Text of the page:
Ever heard of a ‘false metric’? It’s the very human act of viewing a relatively unimportant part of a system as though it were a critical indicator of success. For instance, a manager might track the productivity of his staff by ensuring that they all ‘clock in on time.’ But arriving early is no guarantee of productivity, and measuring it is not the same thing as ensuring the result you’re after. Et voila: False metric.
When you run a business – or head up a department – there are opportunities galore for falling into the trap of measuring false metrics. Here’s one: The innate desire of a manager to ensure that his customers ‘behave properly.’
‘My four-year-old rolls his eyes at you’
My stepsister, Chantelle, tells a story about her son, Joshua, who started attending nursery school for the first time. Joshua was told he had to follow 10 steps in a cutting-out exercise, but Joshua spotted a way to do it quicker. The teacher told him he had to follow all 10 steps, otherwise he was ‘not doing it properly’.
His mom fondly recalls the teacher’s irritation when she reported that the recalcitrant little four-year-old actually rolled his eyes at her. Apparently he argued, quite passionately, that the extra steps were stupid.
Joshua got into trouble for doing the wrong thing. But one might argue, as Joshua did, that there are two ways of looking at that…
Are you listening to your Joshuas?
Inarguably, life is smoother and easier when customers behave. When they obey our internal rules and processes, managerial headaches dissolve into a warm cream of comforting efficiency. The trouble, though, is twofold:
1: They are under absolutely no moral obligation to do so. It’s we who want their patronage, and not they who are obliged to please or obey us; and
2: Sometimes our own internal rules are simply wrong. Or at least, inefficient. When the customer tries to short-circuit them, he or she is trying to teach you to run your business, and to serve them, just a little better.
What if… ?
When customers bypass your process, short-circuit your systems or break your rules, they are often seeking expedience and convenience. What if you innovated around your own processes and gave it to them?
While some rules may be sacrosanct (legal compliance by way of an example), many are not. They are merely our own procedures, and we love them inordinately. The good news is that they are our rules, and we can break them. Our customers are showing us where our internal barriers lie and how we are making it difficult for them to give us their money, provided we are willing to listen.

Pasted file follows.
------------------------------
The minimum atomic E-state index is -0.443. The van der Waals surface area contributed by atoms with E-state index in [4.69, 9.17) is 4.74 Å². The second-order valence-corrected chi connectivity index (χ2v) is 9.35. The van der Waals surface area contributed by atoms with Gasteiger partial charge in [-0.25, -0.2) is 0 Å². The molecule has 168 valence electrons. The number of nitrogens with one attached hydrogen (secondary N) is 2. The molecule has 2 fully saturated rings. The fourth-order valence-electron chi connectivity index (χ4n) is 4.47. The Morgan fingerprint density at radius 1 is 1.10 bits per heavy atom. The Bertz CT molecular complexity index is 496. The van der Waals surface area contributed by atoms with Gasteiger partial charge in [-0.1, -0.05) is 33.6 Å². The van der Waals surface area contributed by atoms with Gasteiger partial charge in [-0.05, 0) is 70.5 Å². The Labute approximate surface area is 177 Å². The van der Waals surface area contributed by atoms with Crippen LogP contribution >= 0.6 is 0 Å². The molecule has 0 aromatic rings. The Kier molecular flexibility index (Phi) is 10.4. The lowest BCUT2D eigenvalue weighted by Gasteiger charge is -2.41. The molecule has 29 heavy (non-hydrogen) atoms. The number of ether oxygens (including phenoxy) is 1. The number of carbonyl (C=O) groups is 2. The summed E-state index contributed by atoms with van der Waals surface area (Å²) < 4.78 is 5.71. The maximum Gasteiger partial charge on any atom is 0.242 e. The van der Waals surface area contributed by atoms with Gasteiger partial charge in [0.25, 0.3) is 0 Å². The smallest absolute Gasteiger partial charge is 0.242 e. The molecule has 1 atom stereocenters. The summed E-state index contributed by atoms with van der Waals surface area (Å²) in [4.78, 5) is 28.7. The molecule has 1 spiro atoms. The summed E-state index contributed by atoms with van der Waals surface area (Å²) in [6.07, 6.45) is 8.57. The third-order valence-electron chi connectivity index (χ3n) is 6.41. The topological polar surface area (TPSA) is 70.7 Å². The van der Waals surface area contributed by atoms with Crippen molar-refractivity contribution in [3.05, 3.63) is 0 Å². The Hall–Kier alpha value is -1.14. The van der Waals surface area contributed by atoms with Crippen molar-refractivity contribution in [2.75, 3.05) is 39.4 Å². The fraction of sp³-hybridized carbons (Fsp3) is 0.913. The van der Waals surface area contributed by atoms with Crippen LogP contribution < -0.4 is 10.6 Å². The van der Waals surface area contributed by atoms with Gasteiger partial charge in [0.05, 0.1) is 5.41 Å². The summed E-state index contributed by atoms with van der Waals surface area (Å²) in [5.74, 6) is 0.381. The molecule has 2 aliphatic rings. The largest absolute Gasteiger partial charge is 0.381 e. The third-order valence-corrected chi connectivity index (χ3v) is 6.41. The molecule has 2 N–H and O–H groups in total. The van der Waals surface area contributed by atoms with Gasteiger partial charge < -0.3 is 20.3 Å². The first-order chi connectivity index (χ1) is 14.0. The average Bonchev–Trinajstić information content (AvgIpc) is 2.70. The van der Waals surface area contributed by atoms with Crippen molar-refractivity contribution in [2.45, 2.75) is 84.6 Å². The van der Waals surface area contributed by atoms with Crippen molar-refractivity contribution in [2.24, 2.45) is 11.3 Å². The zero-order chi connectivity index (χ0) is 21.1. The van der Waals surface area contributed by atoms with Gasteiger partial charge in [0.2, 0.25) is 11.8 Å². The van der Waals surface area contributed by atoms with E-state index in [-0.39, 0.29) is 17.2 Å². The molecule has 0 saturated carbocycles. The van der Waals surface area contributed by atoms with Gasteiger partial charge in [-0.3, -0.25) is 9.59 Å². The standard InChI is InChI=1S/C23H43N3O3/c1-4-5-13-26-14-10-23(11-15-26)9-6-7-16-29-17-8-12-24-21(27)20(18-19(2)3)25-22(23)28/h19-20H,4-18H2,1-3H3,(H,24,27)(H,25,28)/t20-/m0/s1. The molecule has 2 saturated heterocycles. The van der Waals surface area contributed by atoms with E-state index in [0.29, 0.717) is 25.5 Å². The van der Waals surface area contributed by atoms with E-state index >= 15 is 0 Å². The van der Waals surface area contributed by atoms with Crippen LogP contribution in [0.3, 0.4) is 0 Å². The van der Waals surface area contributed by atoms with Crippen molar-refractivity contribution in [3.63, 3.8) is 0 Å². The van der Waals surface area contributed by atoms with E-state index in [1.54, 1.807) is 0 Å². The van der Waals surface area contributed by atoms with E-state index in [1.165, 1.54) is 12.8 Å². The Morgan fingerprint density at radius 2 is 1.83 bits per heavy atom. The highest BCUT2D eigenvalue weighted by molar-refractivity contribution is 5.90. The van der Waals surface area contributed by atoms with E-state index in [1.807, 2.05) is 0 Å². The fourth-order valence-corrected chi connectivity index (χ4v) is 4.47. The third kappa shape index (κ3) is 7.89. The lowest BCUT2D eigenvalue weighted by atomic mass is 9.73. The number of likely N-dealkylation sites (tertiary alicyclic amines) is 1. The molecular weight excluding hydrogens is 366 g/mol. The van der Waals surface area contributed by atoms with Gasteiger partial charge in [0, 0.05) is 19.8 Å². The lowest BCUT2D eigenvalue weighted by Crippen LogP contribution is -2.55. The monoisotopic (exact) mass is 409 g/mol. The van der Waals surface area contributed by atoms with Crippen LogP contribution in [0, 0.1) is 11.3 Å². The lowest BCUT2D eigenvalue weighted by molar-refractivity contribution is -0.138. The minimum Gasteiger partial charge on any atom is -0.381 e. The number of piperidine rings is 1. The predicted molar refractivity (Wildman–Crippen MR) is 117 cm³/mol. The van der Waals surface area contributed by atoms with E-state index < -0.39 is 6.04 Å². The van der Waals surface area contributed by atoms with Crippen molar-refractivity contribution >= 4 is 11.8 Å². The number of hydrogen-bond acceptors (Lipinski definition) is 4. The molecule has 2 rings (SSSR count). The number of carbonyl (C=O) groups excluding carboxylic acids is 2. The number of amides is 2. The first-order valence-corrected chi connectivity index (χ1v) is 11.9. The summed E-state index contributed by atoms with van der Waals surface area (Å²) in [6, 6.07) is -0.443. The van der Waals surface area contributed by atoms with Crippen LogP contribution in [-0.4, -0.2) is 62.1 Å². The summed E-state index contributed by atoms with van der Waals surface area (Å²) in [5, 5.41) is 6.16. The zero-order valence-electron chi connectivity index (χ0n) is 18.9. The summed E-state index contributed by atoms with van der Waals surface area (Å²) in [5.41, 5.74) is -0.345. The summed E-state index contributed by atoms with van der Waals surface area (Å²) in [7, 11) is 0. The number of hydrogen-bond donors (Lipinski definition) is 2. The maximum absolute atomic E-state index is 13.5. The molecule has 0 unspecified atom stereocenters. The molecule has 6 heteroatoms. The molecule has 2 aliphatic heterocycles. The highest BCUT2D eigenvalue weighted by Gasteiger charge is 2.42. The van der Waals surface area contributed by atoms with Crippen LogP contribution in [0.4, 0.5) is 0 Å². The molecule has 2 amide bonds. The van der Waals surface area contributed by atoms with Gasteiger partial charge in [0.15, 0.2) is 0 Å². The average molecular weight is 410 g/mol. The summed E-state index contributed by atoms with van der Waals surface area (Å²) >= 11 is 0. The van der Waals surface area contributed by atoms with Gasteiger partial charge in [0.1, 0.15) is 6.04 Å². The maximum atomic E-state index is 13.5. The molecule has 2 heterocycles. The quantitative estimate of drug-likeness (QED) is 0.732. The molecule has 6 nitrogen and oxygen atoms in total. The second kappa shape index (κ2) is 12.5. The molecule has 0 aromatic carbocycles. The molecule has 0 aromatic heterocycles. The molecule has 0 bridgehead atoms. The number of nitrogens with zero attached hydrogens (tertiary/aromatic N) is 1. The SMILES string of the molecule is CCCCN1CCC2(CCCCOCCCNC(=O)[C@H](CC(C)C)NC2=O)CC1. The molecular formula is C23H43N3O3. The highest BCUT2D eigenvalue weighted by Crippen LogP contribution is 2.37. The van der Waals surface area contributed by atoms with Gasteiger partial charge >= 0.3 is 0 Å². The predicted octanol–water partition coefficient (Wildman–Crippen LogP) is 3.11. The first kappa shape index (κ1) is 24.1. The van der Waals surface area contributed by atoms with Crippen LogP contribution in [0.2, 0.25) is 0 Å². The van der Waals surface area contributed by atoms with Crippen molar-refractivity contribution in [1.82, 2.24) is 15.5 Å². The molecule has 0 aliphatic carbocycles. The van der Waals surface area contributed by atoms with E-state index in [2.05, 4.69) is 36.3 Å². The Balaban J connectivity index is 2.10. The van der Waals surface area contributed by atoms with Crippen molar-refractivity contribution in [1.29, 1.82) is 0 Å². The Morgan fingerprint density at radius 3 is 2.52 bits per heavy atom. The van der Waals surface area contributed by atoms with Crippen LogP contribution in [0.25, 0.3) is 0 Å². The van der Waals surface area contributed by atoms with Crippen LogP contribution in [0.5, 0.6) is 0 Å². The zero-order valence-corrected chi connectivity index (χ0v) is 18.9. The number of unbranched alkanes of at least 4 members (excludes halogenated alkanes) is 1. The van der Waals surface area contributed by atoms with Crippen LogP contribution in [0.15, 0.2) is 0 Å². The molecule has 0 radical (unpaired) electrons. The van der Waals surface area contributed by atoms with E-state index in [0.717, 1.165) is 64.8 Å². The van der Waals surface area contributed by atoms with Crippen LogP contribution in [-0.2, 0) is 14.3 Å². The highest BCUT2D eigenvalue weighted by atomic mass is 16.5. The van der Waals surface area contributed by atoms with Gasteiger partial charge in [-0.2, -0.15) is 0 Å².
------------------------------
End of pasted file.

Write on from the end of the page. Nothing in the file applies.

To minimise ridiculous rules, try these three exercises:
1. Ask which rules are stupid
Ask your staff which rules customers think are stupid. They’re in the front line and they will generally be delighted to tell you how life could be made easier for everyone. Certainly, you can’t always give them every concession that they, or the customers, may want. But in many cases, you could if you tried. Allow this feedback to guide you into all new industry innovations, which may ultimately becoming unique selling points.
2. Burn down the building
Gather your leadership team and set the following rule for your strat. session:
‘The traditional way of doing it has been outlawed. How else might we serve the same need?’ Or alternatively: ‘We are now our competitors. We have half the budget, but our hearts and souls are invested in one purpose: to topple the original company! We can’t do it the way they do it. So how could we go about it?’ Or even: ‘The company has burnt to the ground. We’ve lost everything. We need to keep serving our customers but we need a new, cheap, fast way to do it right now that doesn’t rely on any equipment or rules or systems that we used previously. What have you got?’
3. Take the Enterprise test
Studies increasingly show that disruptive innovation tends to come from outside of an industry. That’s because those within it can’t see issues in simple ways. They see through the lens of their own mountains of rules and norms. Enter: The Starship Enterprise Test.
Consider: If you want a meal of steak and vegetables, you have to drive to a restaurant, find parking, wait for a table, order the meal, then wait for it.
On the Enterprise, however, you would say: ‘Computer. Food. Prime rib-eye steak and vegetables.’ Poof! Your food appears. One single step to accomplish the goal.
This thought exercise – asking how it would work on the Starship Enterprise – can lead to the founding moments of entirely new product categories. It is a recipe for radical innovation and total disruption. It helps you not to think like a rule-bound industry-insider, and helps you to ‘see around’ the complex ways your organisations solves problems today, because there is always a simpler, quicker way.
The merit of these approaches lies in their capacity to extricate your thinking from ‘the way it has always been done.’ They invite you to find creative ways to deliver ‘the ultimate version of the end result’.
Rules help. Except when they don’t. The good news is, they’re your rules. When their abolition leads to better business, you can and should break them.